After opening up the box, you are presented with another box containing a software CD, a manual, and the power adapter. Underneath that box lies the VIA ARTiGO A2000, which is neatly wrapped to protect it against possible scratches. The style of packaging closely resembles that of regular chassis: take the case and surround it by foam. This type of packaging generally provides adequate protection against possible mishaps that happen during shipping.
A Closer Look
Now that we have take the ARTiGO A2000 out of the box, it is time to get to the heart of things. If you thought that all we were going to do is take some RAM and a Hard Drive and show you how to mount them then you were wrong. Obviously when we are presented a barebone system it is always fun to poke at the internals and find out just exactly what these systems are made of. We did just that. First of all I would like to direct your attention to the picture of the Hard drive ports. These two ports are SATA II so they are fully 3.0 Gb/s compliant. The user can set these drives to RAID 0 or RAID 1 through the bios. As seen in the picture, the NSD7200-A is just a sort of power/data break out kit for the hard drives. The hard drives plug into the NSD 7200-A and are powered directly by the power power supply without the going through the motherboard.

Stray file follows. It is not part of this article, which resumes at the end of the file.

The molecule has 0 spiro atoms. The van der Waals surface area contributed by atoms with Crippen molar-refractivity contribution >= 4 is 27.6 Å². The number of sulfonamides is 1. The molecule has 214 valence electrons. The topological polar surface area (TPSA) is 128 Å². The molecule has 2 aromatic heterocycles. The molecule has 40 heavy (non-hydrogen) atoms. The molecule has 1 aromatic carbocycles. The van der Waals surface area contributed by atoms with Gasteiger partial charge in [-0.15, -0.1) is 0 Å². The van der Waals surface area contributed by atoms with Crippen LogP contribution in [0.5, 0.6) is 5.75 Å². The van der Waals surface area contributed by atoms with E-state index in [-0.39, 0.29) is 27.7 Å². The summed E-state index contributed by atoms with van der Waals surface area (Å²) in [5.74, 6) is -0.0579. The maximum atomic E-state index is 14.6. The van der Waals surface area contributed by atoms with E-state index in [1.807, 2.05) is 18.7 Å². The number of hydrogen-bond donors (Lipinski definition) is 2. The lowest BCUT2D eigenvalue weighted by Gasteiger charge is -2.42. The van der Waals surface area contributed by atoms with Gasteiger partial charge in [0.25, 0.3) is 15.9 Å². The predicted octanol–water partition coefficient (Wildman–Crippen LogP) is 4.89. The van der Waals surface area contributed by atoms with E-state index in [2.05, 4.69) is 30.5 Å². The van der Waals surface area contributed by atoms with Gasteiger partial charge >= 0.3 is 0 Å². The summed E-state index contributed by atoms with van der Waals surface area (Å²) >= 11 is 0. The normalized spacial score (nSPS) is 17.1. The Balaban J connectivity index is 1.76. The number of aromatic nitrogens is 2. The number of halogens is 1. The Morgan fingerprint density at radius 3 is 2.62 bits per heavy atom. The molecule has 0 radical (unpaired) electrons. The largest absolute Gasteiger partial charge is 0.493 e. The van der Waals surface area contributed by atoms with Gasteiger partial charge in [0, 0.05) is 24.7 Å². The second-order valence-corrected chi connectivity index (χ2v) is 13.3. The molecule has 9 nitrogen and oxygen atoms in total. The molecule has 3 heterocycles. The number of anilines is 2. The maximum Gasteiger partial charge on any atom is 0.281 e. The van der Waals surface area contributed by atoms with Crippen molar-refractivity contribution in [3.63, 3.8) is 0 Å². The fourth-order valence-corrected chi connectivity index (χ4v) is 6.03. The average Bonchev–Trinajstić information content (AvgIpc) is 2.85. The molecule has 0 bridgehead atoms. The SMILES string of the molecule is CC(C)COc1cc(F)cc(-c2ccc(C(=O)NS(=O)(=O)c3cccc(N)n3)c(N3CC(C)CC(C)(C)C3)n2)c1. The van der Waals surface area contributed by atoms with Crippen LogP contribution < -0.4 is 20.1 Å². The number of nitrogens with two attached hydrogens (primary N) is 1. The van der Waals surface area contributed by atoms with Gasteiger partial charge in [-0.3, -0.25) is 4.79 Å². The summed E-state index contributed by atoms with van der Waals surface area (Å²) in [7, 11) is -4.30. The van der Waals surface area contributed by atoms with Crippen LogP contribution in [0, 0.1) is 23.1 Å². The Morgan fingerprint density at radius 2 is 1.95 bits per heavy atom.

As seen in the pictures above, the front panel clips on to the aluminum part of the chassis using plastic hinges. After multiple uses, these hinges might become worn and the front panel might become lose. To minimize this, you will have to disassemble the outer enclosure to get access to the back side of the front panel and carefully unhook the plastic clips instead of just ripping the front panel off. The hard drives are held in place by the skeleton of the chassis.